Did you read my post about how prioritizing one protocol isn't the same as throttling all other protocols? I don't want my ISP throttling any of my traffic. In my opinion, none of my traffic should be considered "known bad traffic" by my ISP. On the other hand, it makes a lot of sense to prioritize traffic that they *know* is sensitive to delays.

It is QOS but they better do it right (5, Insightful)

davidwr (791652) | more than 5 years ago | (#26645993)

If they don't want egg on their faces, they better do this right.

They better be completely transparent about what does and does not get priority.

They better be completely transparent about any "special rules" like "no more than 128kb/sec will get preferential treatment" - that's more than enough for 2 simultaneous 2-way audio channels.

They better be completely transparent if they make "additional priority traffic" a premium-charge option.

They better use common sense when determining what is and is not "priority." "If it looks like real-time, treat it like real-time unless the customer is above his real-time quota, then use more discerning measures" is a good rule of thumb. Another good rule of thumb is "only throttle as much as necessary, no more" so that bits fly without delay during times of no congestion.

They better listen to their customers and be willing to admit if they make a mistake.

If they fail do do all of these, they will get some major backlash.

Re:It is QOS but they better do it right (0)

Anonymous Coward | more than 5 years ago | (#26646283)

Agreed, especially since I got a notice yesterday that the cost of my internet access is going up.

Re:QOS (2, Insightful)

weiserfireman (917228) | more than 5 years ago | (#26646253)

Yep. QOS isn't the same thing as throttling. Giving priority to high-priority traffic is a basic network management function in a world of streaming video and VOIP

"time sensitive"? (4, Interesting)

Mariner28 (814350) | more than 5 years ago | (#26645773)

Are they purposely referring to priority traffic as "time sensitive" as opposed to "delay sensitive" just to make the average joe think this is better? Don't get me wrong - as a network design engineer I'm all for prioritizing latency sensitive traffic like VoIP or streaming video. Just don't treat Cox's VoIP any better than Skype's or Vonages... This whole Net Neutrality thing is a bummer. I like the idea of democratizing traffic - but only of the same type. No way in hell should FTP or BitTorrent have the same priority as VoIP.

Re:"time sensitive"? (5, Insightful)

internerdj (1319281) | more than 5 years ago | (#26645855)

Except for when I don't use VoIP but half my neighbors do, and I get less connection than my neighbors for the same price just because the company doesn't have the infrastracture to handle what they sold me.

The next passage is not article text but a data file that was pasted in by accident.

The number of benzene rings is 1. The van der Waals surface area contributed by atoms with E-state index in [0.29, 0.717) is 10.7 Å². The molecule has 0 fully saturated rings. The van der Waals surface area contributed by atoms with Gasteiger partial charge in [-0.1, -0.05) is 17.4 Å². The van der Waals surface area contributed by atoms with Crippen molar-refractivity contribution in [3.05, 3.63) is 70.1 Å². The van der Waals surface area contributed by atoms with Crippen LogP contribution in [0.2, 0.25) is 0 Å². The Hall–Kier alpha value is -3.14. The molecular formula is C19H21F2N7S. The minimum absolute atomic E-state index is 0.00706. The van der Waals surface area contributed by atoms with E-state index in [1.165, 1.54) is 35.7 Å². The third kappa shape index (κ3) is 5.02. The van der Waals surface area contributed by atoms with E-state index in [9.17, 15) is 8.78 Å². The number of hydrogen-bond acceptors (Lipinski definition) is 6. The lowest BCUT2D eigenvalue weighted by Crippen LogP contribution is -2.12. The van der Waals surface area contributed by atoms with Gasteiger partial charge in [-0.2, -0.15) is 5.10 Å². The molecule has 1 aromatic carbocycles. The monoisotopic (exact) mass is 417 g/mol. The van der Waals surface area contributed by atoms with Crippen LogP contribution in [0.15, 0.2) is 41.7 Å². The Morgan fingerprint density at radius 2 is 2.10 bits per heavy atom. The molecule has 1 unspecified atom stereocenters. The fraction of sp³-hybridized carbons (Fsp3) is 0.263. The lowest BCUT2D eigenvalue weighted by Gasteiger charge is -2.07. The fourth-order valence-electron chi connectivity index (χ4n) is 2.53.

Re:"time sensitive"? (2, Insightful)

Anonymous Coward | more than 5 years ago | (#26646017)

OK, so you would be happy paying the same price for a 128 Kbps connection or something? Then everyone could use their fully bandwidth all the time (and never any more than that).

Re:"time sensitive"? (4, Insightful)

icedivr (168266) | more than 5 years ago | (#26646031)

How many of your neighbors have to create ~96kbps VoIP stream to innundate the local uplink? It's probably not even possible. How many people using BitTorrent would it take to do the same? Not very many. If you're pulling 7Mbps from a torrent, isn't it reasonable that the ISP makes sure others still have bandwidth available to them? From their description, their prioritization is pointedly vendor-neutral, ie they aren't preferring their own video application over Hulu, or some such competitor. How is this unfair to you?

Re:"time sensitive"? (4, Insightful)

thule (9041) | more than 5 years ago | (#26646111)

Even big pipes can get congested. P2P programs can generate 100's of connections for each client. For VoIP, it is just a single connection. Why have the router process 2,000 packets of P2P for one connection of VoIP? The router should make sure time sensitive things like VoIP get the priority so people that use VoIP can use it without getting crammed out by P2P traffic

The people that browse and have Vonage expect the same level of service as someone that is running P2P 24-hours a day.

I think the discussion of net neutrality keeps getting confused. Maybe confused on purpose. For what reason I am not sure. It seems to me that making sure that, known, time sensitive traffice *should* get priority. Isn't that what TOS bits are for in the IP stack?

Re:"time sensitive"? (1)

Hatta (162192) | more than 5 years ago | (#26646367)